EL PASO, Texas – Twelve journalists from Mexico, Nicaragua, Colombia, Venezuela and Ecuador spent a week conducting intensive reporting on immigration at the U.S.-Mexico border during a program organized in March 2024 by InquireFirst.

The program took journalists to two border cities – first to San Diego, California, and then to El Paso, Texas – to report on the complex and multifaceted immigration situation as the United States reported a record 2.5 million encounters with migrants in fiscal year 2023.

Journalists interviewed migrants who had been released on the streets in San Diego with orders to appear in immigration court, volunteers working with migrant aid organizations, Border Patrol agents and officials, migrants who had been detained after crossing the desert, and organizations whose immigration lawyers are assisting migrants with their asylum claims.

They journalists witnessed firsthand the stark contrasts marking the 2,000-mile border – the Pacific Ocean where migrants sometimes attempt to swim, jet ski or surf to the United States at the western end of the border and the harsh, unforgiving desert at the eastern end.

They interviewed Border Patrol Air and Marine Operations, which detains and rescues migrants arriving by boat and others walking through the Mexico-Texas desert. They also talked with Texas business owners who worry that the migration of people from around the world, people who sometimes pass through their property, will cost them their livelihoods.

This video by IR Producciones highlights the week that the journalists spent reporting on immigration.  InquireFirst will be working with groups of Latin American immigration journalists throughout the year.

Ecuadorian journalists from Quito were awarded Honorable Mention for Reporting in Digital Media by the National Journalists’ Union of Ecuador for their Voces Emergentes Ecuador project titled “In the Bubble: how to survive Down syndrome in Ecuador.” The award winners are: (l-r) Gabriela Coba, with Primicias, Kevin Hidalgo with Revista Vistazo, Emilia Paz y Miño with GK Ecuador, and Manuel Novik with Plan V. They completed their project in six weeks during the 2023 Voces Emergentes Ecuador program organized by InquireFirst.

InquireFirst projects recognized by prestigious national, international journalism awards

There’s cause for celebration at InquireFirst!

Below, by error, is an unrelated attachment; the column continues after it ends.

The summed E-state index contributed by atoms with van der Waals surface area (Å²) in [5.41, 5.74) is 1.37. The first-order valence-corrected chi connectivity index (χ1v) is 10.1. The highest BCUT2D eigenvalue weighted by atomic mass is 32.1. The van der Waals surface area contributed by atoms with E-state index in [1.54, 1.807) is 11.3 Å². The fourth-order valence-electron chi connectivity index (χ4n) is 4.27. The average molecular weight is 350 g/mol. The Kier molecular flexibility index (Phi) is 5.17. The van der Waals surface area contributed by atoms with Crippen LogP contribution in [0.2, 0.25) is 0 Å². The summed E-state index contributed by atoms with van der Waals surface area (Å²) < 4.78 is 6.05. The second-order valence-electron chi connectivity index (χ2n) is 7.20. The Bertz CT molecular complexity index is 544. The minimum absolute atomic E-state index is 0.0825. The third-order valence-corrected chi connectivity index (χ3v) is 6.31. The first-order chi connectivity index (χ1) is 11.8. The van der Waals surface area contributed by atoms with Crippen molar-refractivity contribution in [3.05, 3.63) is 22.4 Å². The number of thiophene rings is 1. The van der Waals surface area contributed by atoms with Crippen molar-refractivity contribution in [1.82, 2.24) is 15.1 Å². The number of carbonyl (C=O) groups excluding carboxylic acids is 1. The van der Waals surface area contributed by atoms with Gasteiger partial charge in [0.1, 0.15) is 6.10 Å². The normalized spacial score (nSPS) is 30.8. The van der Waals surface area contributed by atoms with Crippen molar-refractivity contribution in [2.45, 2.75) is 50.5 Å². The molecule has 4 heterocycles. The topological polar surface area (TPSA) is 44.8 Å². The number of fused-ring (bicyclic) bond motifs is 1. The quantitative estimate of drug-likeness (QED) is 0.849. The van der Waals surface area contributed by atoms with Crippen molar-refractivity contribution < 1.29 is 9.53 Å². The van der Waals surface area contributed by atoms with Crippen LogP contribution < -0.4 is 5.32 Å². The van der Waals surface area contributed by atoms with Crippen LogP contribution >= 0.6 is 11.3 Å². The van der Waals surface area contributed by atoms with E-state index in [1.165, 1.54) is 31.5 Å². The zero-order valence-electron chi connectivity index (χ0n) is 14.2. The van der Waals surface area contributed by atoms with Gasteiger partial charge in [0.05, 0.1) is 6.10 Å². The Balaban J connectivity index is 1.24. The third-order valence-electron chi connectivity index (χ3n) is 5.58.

Five projects reported and written by Latin American journalists with the support of InquireFirst grants have been recognized by prestigious national and international journalism awards.

We are excited for a team of four early-career journalists in Quito, Ecuador, whose compassionate and data-driven project In the bubble: how to survive Down Syndrome in Ecuador was awarded Honorable Mention for Reporting in Digital Media by the National Journalists’ Union of Ecuador in February 2024.

Gabriela Coba, an Ecuadorian journalist with Primicias, Kevin Hidalgo with Revista Vistazo, Emilia Paz y Miño with GK Ecuador and Manuel Novik with Plan V, produced their in-depth project in just six weeks during our Voces Emergentes Ecuador program in the summer of 2023. 

Working as a team and guided by editor Gabriel Pasquini, a columnist with The Washington Post, the four journalists researched, wrote and published their multimedia project in August 2023.

This prestigious recognition of our Voces Emergentes project is the latest honor bestowed on work produced by Latin American journalists supported by InquireFirst grants.

Photojournalist Juan Antonio Castillo (left) and journalist Gustavo Cabullo Madrid of Ciudad Juárez received a gold medal (First Place) along with El Paso journalist Aracely Lazcano for their Historias Sin Fronteras paleontology project titled “Unearthed: The peaceful past of the most violent city in the world.”

At the U.S.-Mexico border our Historias Sin Fronteras cross-border paleontology project titled Unearthed: The peaceful past of “the most violent city in the world” was awarded a gold medal (First Place) in the Reporting category of the José Vasconcelos Prize for Journalists in the state of Chihuahua.

The project by Ciudad Juárez journalist Gustavo Cabullo Madrid and photojournalist Juan Antonio Castillo in collaboration with El Paso journalist Aracely Lazcano, was recognized in October 2023 with the top reporting award for compelling, science-based storytelling that took readers to a period in time when the northern Mexican desert was a placid sea rich with biodiversity.

The narrative artfully wove together the present and the past through the voices of police detectives who, in their search for the human remains of victims of violent crimes, often find the vestiges of a geological past.